The new owners of a large Georgian country house in Wiltshire have been given the go ahead to continue their restoration works on the property.

Trafalgar Park is a Grade I listed building situated in a parkland approximately 10 miles south of Salisbury city centre.

It dates back to 1733 and boasts 35,871 square feet of space within 66 acres of gardens and grounds.

It was on the market in 2021 at a guide price of 11 million pounds. 

The buyers sent a planning application to Wiltshire Council the following year for repairs and refurbishment.

These new owners, Mr and Mrs Jones, are said to have “an obsession for the Georgian age” and have carried out similar restorations at their previous property, Milgate Park in Kent.

The approved application stated: “There is a vast undertaking of conservation work required to put the building back into good order.”

A key aspect was the intention to “reinstate the sense of ‘Georgianism’ lost though previous alterations.”

In September 2023, Wiltshire Council received a second application, which indicated that a considerable amount of the work had been carried out, but that further permission was needed to make some changes to the original scheme.

The changes include the mansard roof over the central well being covered in sand cast lead, rather than single ply and the removal of the existing chimney pots that top the original chimneys.

This adapted planning application has now been approved by Wiltshire Council.

The Heritage Impact Assessment stated: “The recent Heritage Assessment for the house identified that the special interest of the heritage asset derives from its impressive scale, plan form, wealth of 18th century features, architectural achievement and association with notable historical figures.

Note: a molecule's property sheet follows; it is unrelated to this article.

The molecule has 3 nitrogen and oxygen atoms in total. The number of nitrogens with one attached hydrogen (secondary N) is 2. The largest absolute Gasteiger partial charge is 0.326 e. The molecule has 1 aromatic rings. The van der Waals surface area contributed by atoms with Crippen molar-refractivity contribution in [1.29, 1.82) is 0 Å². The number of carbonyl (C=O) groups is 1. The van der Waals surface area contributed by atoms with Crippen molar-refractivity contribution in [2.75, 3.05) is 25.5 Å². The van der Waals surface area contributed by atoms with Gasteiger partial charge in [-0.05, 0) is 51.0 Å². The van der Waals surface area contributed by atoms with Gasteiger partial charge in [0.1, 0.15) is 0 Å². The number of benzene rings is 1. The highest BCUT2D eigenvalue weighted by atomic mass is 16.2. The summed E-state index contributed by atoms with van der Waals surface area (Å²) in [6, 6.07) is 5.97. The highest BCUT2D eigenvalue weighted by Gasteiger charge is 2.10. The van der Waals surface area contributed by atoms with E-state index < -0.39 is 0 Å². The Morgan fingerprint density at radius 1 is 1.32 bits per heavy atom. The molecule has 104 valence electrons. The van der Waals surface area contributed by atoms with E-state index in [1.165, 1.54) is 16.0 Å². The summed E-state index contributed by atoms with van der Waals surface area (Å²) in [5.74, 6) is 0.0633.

“The current proposals form part of a first phase of an ambitious plan by the new owners to restore the house to its former glory and make it suitable for modern family living, objectives that should be welcomed after years of underinvestment and given the potential for alternative, harmful uses resulting from previous planning approvals.

“The proposals have been informed by detailed research and analysis and considering the feedback from pre-application enquiries to Historic England and the local planning authority."

The officer report concluded: "In considering the planning balance, the proposal would result in positive enhancements to the overall heritage asset with very limited harm to other receptors, which can be mitigated by condition.

"No harm is perceived to arise from the proposals to the character, significance or setting of the heritage assets, landscape, trees, protected bat species or other ecological interests and no planning objections are raised."